Given the solutions to the stationary eigenstate problem $\psi_p(x)$ for each incoming momentum $p$, so that at large negative x, $\psi_p(x) = exp(ipx) + A \exp(-ipx)$ and $\psi_p(x) = B\exp(ipx)$ at large positive x, superpose these waves in the same way as for a free particle

$$\int dp \psi_k(p) \psi_p(x) e^{-iE(p)t}$$

At large negative times, the phase is stationary only for the incoming part, not for the outgoing or reflected part. This is because each of the three parts describes a free-particle motion, so if you understand where free particle with that momentum would classically be at that time, this is where the wavepacket is nonzero. So at negative times, the wavepacket is centered at

$$ x = E'(k)t$$

For large positive t, there are two places where the phase is stationary--- those x where

$$ x = - E'(k) t$$

$$ x = E_2'(k) t$$

Where $E_2'(k)$ is the change in phase of the transmitted k-wave in time (it can be different than the energy if the potential has an asymptotically different value at $+\infty$ than at $-\infty$). These two stationary phase regions are where the reflected and transmitted packet are located. The coefficient of the reflected and transmitted packets are A and B. If A and B were of unit magnitude, the superposition would conserve probability. So the actual transmission and reflection probability for a wavepacket is the square of the magnitude of A and of B, as expected.

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First suppose that the Hamiltonian $H(t) = H_0 + H_I(t)$ can be decomposed into free and interaction parts. It can be shown (I won't derive this equation here) that the retarded Green function for $H(t)$ obeys the equation $$G^{(+)}(t, t_0) = G_0^{(+)}(t, t_0) - {i \over \hbar} \int_{-\infty}^{\infty} {\rm d} t' G_0^{(+)}(t,t') H_I(t') G^{(+)}(t', t_0)$$ where $G_0^{(+)}$ is the retarded Green function for $H_0$. Letting this equation act on a state $\left| \psi(t_0) \right>$ this becomes $$\left| \psi(t) \right> = \left| \varphi(t) \right> - {i \over \hbar} \int_{-\infty}^{\infty} {\rm d} t' G_0^{(+)}(t,t') H_I(t')\left| \psi(t') \right> $$ where $\varphi(t) = G_0^{(+)}(t,t') \left| \psi(t_0) \right>$. Now, we suppose that until $t_0$ there is no interaction and so we can write $\left |\psi(t_0) \right>$ as superposition of momentum eigenstates $$\left| \psi(t_0) \right> = \int {\rm d}^3 \mathbf p a(\mathbf p) e^{-{i \over \hbar} E t_0} \left| \mathbf p \right>.$$ A similar decomposition will also hold for $\left| \phi(t) \right>$. This should inspire us in writing $\left| \psi(t) \right >$ as $$\left| \psi(t) \right> = \int {\rm d}^3 \mathbf p a(\mathbf p) e^{-{i \over \hbar} E t} \left| \psi^{(+)}_{\mathbf p} \right>$$ where the states $\left| \psi^{(+)}_{\mathbf p} \right>$ are to be determined from the equation for $\left|\psi(t) \right>$. Now, the amazing thing (which I again won't derive due to the lack of space) is that these states are actually eigenstates of $H$: $$H \left| \psi^{(+)}_{\mathbf p} \right> = E \left| \psi^{(+)}_{\mathbf p} \right>$$ for $E = {\mathbf p^2 \over 2m}$ (here we assumed that the free part is simply $H_0 = {{\mathbf p}^2 \over 2m}$ and that $H_I(t)$ is independent of time).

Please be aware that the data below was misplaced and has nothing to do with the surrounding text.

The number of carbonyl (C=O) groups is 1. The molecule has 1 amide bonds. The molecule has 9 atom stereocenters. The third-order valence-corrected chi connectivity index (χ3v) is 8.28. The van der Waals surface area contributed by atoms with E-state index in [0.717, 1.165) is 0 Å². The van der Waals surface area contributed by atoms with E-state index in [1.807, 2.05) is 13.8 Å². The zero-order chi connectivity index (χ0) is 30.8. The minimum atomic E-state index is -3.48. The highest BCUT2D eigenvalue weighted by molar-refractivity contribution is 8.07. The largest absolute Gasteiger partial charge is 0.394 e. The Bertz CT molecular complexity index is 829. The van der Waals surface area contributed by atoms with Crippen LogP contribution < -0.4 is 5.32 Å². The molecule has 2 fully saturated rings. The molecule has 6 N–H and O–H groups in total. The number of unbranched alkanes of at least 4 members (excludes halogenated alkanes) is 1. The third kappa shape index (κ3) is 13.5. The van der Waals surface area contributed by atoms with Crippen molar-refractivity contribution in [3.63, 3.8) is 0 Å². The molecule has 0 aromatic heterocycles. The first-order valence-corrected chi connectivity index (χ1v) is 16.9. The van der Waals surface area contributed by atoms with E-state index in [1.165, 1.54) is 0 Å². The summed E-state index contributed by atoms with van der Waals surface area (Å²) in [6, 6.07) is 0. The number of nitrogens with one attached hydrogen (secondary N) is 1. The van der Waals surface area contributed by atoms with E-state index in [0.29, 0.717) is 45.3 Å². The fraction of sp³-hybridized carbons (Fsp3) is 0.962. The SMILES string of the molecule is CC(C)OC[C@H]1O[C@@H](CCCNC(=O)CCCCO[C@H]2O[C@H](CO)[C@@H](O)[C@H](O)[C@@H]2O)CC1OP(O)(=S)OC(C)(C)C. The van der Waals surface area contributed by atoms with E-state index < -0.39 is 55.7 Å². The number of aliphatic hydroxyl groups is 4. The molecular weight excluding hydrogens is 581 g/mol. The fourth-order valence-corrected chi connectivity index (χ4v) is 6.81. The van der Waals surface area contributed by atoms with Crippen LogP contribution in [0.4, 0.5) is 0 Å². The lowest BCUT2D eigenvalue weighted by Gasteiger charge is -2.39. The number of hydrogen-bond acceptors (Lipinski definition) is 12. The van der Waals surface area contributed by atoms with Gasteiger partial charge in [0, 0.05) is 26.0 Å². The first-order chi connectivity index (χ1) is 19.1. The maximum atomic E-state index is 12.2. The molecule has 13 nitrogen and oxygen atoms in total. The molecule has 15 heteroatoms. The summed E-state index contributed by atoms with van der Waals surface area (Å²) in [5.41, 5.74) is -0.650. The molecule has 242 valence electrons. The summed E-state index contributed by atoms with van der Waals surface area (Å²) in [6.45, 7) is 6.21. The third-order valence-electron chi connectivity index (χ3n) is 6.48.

Similarly, one can derive advanced eigenstates from advanced Green function $$H \left| \psi^{(-)}_{\mathbf p} \right> = E \left| \psi^{(-)}_{\mathbf p} \right>.$$

Now, in one dimension and for an interaction Hamiltonian of the form $\left< \mathbf x \right| H_I \left| \mathbf x' \right> = \delta(\mathbf x - \mathbf x') U(\mathbf x)$ it can be further shown that $$\psi^{(+)}_p \sim \begin{cases} e^{{i \over \hbar}px} + A(p) e^{-{i \over \hbar}px} \quad x< -a \cr B(p)e^{{i \over \hbar}px} \quad x> a \end{cases}$$ where $a$ is such that the potential vanishes for $|x| > a$ and $A(p)$ and $B(p)$ are coefficients fully determined by the potential $U(x)$. Similar discussion again applies for wavefunctions $\psi^{(-)}_p$. Thus we have succeeded in reducing the dynamical problem into a stationary problem by writing the non-stationary states $\psi(t, x)$ in the form of stationary $\psi^{(+)}_p(x)$.